The Chernobyl disaster happened on this day in 1986 when the Number Four nuclear reactor of the power plant in the now abandoned town of Pripyat in northern Soviet Ukraine blew up.
It happened during a late-night safety test, which simulated a station blackout power-failure, during which both emergency safety and power-regulating systems were intentionally turned off.
Due to a combination of inherent reactor design flaws and the reactor operators arranging the core differently to the checklist for the test, there was a destructive steam explosion.
This turned into an open-air graphite fire which produced updrafts for about nine days afterwards and nuclear clouds spewed into the air blew, into eastern Europe and parts of the Western USSR.
People in the surrounding areas became sick from radiation poisoning with estimates of death ranging from 4,000 to 200,000 and around 100,000 people were evacuated – the quarantined area became The Exclusion Zone.
The disaster took place at the height of the Cold War and the world was terrified of a nuclear apocalypse.
But, according to a UN study, the Exclusion Zone has paradoxically become a unique sanctuary for biodiversity.
In the UN Chernobyl Forum’s paper, Chernobyl’s Legacy: Health, Environmental and Socio-economic Impacts, it reads: “The recovery of affected biota in the exclusion zone has been facilitated by the removal of human activities, e.g., termination of agricultural and industrial activities.
“The Exclusion Zone has paradoxically become a unique sanctuary for biodiversity.”
“As a result, populations of many plants and animals have eventually expanded, and the present environmental conditions have had a positive impact on the biota in the Exclusion Zone.
“Indeed, the Exclusion Zone has paradoxically become a unique sanctuary for biodiversity.”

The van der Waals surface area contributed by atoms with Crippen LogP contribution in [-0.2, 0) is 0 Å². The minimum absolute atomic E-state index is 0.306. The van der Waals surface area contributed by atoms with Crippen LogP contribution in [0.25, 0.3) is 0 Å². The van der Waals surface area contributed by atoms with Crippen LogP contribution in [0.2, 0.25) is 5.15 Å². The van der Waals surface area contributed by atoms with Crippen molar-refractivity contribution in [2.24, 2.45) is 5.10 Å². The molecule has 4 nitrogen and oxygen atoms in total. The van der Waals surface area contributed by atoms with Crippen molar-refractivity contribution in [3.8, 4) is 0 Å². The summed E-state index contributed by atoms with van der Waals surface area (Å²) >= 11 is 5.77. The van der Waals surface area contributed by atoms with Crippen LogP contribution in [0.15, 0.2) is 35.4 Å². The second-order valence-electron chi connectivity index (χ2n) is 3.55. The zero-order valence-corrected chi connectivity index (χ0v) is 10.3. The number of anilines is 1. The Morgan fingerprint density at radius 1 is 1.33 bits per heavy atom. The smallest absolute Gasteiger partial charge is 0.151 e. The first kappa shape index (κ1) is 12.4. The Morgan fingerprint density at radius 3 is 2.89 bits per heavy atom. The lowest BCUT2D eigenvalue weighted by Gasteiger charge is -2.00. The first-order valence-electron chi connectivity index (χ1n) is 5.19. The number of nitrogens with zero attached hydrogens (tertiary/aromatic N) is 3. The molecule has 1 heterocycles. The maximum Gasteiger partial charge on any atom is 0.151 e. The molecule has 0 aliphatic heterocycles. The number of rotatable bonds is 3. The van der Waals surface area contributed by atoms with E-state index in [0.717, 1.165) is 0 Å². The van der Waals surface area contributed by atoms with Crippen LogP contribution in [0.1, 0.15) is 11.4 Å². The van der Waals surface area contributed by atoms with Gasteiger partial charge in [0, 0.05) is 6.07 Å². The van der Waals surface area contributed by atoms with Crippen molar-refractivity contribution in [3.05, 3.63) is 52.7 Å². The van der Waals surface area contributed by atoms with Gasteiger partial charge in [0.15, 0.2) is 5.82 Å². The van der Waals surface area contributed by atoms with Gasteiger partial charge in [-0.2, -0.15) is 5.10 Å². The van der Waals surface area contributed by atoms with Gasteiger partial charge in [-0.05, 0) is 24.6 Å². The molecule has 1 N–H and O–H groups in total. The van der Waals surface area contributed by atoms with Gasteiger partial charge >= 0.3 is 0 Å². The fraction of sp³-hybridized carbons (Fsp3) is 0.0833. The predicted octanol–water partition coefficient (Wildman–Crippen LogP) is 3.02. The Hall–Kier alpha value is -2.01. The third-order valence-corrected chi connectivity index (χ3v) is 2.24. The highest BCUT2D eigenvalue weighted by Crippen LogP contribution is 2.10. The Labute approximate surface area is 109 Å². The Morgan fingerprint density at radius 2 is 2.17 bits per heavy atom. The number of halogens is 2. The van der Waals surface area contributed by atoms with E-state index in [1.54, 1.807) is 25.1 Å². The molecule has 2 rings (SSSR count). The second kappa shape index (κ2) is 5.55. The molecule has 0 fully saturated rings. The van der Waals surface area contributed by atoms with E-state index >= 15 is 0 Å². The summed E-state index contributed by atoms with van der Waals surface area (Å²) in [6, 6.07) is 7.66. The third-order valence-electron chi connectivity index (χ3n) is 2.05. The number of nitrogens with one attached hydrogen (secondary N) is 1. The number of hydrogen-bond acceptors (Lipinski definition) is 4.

It is true that the radioactive materials released by the accident had many immediate harmful effects on plants and animals living within 20 to 30 km of the Chernobyl power plant at the time of the accident.
But there are no reports of any such radiation-induced effects in plants and animals outside this area, referred to as the Exclusion Zone.
In plants and animals that were close to the reactor and got a high dose of radiation, there was an increase in mortality and a decrease in population.
During the first few years after the accident, plants and animals of the Exclusion Zone had genetic defects and there are still reports today of anomalies in plants and animals.
But over the years as the radioactivity levels decreased, biological populations have been recovering.
As well as wildlife flourishing in the now abandoned area, the disaster also triggered a worldwide change in attitude to nuclear power.
Italy held a 1987 referendum in the wake of the disaster and as a result, began phasing out its nuclear power plants in 1988.
Though the decision was effectively reversed in 2008 by the government, a referendum in 2011 reiterated the Italians’ strong dislike to nuclear power.
The Chernobyl accident led to the creation of a federal environment ministry in Germany.
It is also credited with the strengthening of the anti-nuclear movement in Germany, which culminated in the decision to end the use of nuclear power that was made by the Schröder government.